Participants at a 2017 ASHA International event

In 1989, Gayathri Ramaprasad found herself in an isolation cell in OHSU’s psychiatric ward after years of struggling with depression, anxiety, and later, postpartum depression and miscarriage. Seventeen years after surviving what she calls her “darkest hour,” the India-born businesswoman, author, and counselor founded a Portland-based nonprofit with a mission to help others overcome the cultural barriers that made it so hard for her to seek help earlier.

ASHA International (the acronym stands for "A Source of Hope for All," and means "hope" in both Sanskrit and Hindi) aims to empower people through mental health education and campaigns for families, schools, and workspaces alike, from the United States to Singapore, Australia, and India. Why the global reach? Ramprasad says it’s because mental health is a truly global issue. According to the World Health Organization, one in four people will be affected by mental or neurological disorders during their lifetime. It’s also an issue that’s chronically undertreated, due to enduring social stigma. The WHO also reports that nearly two thirds of people with a known disorder will never seek treatment. In the United States alone, mental illness affects tens of millions of people each year, but only half of those receive treatment, according to the National Institute of Mental Health.

Through peer-led wellness circles, workshops, cultural competency trainings, and wellness campaigns, ASHA International’s programs aim to destigmatize mental illness and promote wellbeing on a global scale—all while operating from Portland headquarters and led by a largely local board of directors including Nike and Tektronix execs, OHSU psychiatrists, and others.

On September 28, the 12-year-old nonprofit hosts its first annual multicultural women’s mental health conference, Grit and Grace, in the Lloyd District. This year’s program includes such presenters as Suzy Favor Hamilton, a three-time Olympian and former Las Vegas escort-turned New York Times best-selling memoirist, who will speak about her experience with bipolar disorder and misdiagnoses. Also featured: comedian Kristina Wong of the long-running comedy tour “Wong Flew Over the Cuckoo’s Nest,” and six-time WNBA All-Star Chamique Holdsclaw, both of whom will share their personal struggles with mental illness.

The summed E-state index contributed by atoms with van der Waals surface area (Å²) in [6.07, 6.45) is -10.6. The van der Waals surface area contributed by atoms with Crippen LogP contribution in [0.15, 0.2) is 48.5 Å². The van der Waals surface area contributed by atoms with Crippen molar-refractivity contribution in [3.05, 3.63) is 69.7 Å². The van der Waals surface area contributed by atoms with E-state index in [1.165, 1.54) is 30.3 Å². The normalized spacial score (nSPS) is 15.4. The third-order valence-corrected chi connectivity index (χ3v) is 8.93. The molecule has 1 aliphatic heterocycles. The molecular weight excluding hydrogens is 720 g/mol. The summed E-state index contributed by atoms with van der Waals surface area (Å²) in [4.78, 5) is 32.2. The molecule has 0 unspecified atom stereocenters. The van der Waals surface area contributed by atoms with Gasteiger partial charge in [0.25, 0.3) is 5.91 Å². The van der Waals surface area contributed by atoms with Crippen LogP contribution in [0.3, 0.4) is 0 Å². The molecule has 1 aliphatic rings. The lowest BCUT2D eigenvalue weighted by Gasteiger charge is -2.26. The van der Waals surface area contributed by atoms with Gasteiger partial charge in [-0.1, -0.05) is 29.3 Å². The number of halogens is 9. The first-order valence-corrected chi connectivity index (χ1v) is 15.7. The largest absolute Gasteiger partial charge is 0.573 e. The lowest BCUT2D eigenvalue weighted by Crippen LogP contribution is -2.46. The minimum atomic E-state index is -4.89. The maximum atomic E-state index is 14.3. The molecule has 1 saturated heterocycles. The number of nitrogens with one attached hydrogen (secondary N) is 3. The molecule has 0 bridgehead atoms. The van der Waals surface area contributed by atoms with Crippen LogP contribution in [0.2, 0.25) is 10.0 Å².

Ramprasad says that to date, ASHA International has reached more than 50,000 people worldwide through initiatives like the online testimonial project “You Can Recover,” SAATHI (a South-Asian mental health outreach program), and a school-and-workplace-based outreach campaign called “Let’s Talk About Mental Health.”

Why a conference that focues specifically on women’s mental health? Says Ramprasad: “I believe as a woman, if I empower [a] woman, she will empower her family and then go on to empower her community. There are so many of us that are struggling in shame and silence; I want to give us a voice and power.” 

Grit and Grace: Multicultural Women’s Mental Health Conference

8 a.m.–4:30 p.m. Fri, Sept 28, Double Tree Lloyd Center

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